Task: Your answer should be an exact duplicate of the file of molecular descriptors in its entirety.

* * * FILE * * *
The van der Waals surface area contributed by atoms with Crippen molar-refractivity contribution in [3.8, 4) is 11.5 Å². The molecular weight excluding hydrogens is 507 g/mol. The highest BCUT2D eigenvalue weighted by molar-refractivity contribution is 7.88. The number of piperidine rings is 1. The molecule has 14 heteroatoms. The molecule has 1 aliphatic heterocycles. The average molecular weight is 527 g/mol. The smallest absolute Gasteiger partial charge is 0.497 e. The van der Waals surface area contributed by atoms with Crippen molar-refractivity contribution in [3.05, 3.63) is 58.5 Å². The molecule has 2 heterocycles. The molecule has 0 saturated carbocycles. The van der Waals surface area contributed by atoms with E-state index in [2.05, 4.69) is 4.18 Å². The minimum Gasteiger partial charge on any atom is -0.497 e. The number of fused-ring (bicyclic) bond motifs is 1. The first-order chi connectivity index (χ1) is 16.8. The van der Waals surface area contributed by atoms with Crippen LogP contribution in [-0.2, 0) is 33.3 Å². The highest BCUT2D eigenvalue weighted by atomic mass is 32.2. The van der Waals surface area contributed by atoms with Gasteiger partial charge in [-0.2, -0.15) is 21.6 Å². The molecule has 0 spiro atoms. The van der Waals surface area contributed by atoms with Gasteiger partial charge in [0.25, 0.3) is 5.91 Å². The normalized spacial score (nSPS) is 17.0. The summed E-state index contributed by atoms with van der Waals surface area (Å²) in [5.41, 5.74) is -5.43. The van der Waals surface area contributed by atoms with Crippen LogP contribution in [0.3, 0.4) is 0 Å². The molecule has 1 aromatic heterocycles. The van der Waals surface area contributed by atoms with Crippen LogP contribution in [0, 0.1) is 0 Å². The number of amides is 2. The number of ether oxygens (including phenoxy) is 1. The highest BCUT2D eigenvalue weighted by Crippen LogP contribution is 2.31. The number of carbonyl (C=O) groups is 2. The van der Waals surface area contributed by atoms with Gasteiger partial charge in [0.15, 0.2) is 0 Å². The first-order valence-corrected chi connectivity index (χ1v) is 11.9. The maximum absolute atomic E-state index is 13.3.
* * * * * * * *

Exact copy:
The van der Waals surface area contributed by atoms with Crippen molar-refractivity contribution in [3.8, 4) is 11.5 Å². The molecular weight excluding hydrogens is 507 g/mol. The highest BCUT2D eigenvalue weighted by molar-refractivity contribution is 7.88. The number of piperidine rings is 1. The molecule has 14 heteroatoms. The molecule has 1 aliphatic heterocycles. The average molecular weight is 527 g/mol. The smallest absolute Gasteiger partial charge is 0.497 e. The van der Waals surface area contributed by atoms with Crippen molar-refractivity contribution in [3.05, 3.63) is 58.5 Å². The molecule has 2 heterocycles. The molecule has 0 saturated carbocycles. The van der Waals surface area contributed by atoms with E-state index in [2.05, 4.69) is 4.18 Å². The minimum Gasteiger partial charge on any atom is -0.497 e. The number of fused-ring (bicyclic) bond motifs is 1. The first-order chi connectivity index (χ1) is 16.8. The van der Waals surface area contributed by atoms with Crippen LogP contribution in [-0.2, 0) is 33.3 Å². The highest BCUT2D eigenvalue weighted by atomic mass is 32.2. The van der Waals surface area contributed by atoms with Gasteiger partial charge in [-0.2, -0.15) is 21.6 Å². The molecule has 0 spiro atoms. The van der Waals surface area contributed by atoms with Gasteiger partial charge in [0.25, 0.3) is 5.91 Å². The normalized spacial score (nSPS) is 17.0. The summed E-state index contributed by atoms with van der Waals surface area (Å²) in [5.41, 5.74) is -5.43. The van der Waals surface area contributed by atoms with Crippen LogP contribution in [0.3, 0.4) is 0 Å². The molecule has 1 aromatic heterocycles. The van der Waals surface area contributed by atoms with Crippen LogP contribution in [0, 0.1) is 0 Å². The number of amides is 2. The number of ether oxygens (including phenoxy) is 1. The highest BCUT2D eigenvalue weighted by Crippen LogP contribution is 2.31. The number of carbonyl (C=O) groups is 2. The van der Waals surface area contributed by atoms with Gasteiger partial charge in [0.15, 0.2) is 0 Å². The first-order valence-corrected chi connectivity index (χ1v) is 11.9. The maximum absolute atomic E-state index is 13.3.